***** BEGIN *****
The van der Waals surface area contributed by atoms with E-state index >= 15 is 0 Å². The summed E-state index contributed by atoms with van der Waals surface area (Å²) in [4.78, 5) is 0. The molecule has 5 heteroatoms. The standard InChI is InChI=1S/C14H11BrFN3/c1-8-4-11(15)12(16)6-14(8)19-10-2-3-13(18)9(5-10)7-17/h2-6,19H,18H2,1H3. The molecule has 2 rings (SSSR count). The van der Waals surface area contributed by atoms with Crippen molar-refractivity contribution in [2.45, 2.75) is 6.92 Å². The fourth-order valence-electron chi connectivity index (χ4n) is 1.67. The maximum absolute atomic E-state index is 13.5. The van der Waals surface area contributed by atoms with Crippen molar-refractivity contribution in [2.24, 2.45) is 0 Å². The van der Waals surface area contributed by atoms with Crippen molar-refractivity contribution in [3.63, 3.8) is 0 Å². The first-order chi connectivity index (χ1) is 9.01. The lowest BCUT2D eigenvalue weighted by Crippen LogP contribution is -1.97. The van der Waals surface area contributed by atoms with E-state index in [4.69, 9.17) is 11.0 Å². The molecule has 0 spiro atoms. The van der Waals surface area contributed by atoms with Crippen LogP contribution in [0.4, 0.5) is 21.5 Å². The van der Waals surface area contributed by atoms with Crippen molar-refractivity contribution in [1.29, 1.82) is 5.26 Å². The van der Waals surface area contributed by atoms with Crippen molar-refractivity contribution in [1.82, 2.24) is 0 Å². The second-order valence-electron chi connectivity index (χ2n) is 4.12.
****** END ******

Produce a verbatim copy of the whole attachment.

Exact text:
The van der Waals surface area contributed by atoms with E-state index >= 15 is 0 Å². The summed E-state index contributed by atoms with van der Waals surface area (Å²) in [4.78, 5) is 0. The molecule has 5 heteroatoms. The standard InChI is InChI=1S/C14H11BrFN3/c1-8-4-11(15)12(16)6-14(8)19-10-2-3-13(18)9(5-10)7-17/h2-6,19H,18H2,1H3. The molecule has 2 rings (SSSR count). The van der Waals surface area contributed by atoms with Crippen molar-refractivity contribution in [2.45, 2.75) is 6.92 Å². The fourth-order valence-electron chi connectivity index (χ4n) is 1.67. The maximum absolute atomic E-state index is 13.5. The van der Waals surface area contributed by atoms with Crippen molar-refractivity contribution in [2.24, 2.45) is 0 Å². The van der Waals surface area contributed by atoms with Crippen molar-refractivity contribution in [3.63, 3.8) is 0 Å². The first-order chi connectivity index (χ1) is 9.01. The lowest BCUT2D eigenvalue weighted by Crippen LogP contribution is -1.97. The van der Waals surface area contributed by atoms with E-state index in [4.69, 9.17) is 11.0 Å². The molecule has 0 spiro atoms. The van der Waals surface area contributed by atoms with Crippen LogP contribution in [0.4, 0.5) is 21.5 Å². The van der Waals surface area contributed by atoms with Crippen molar-refractivity contribution in [1.29, 1.82) is 5.26 Å². The van der Waals surface area contributed by atoms with Crippen molar-refractivity contribution in [1.82, 2.24) is 0 Å². The second-order valence-electron chi connectivity index (χ2n) is 4.12.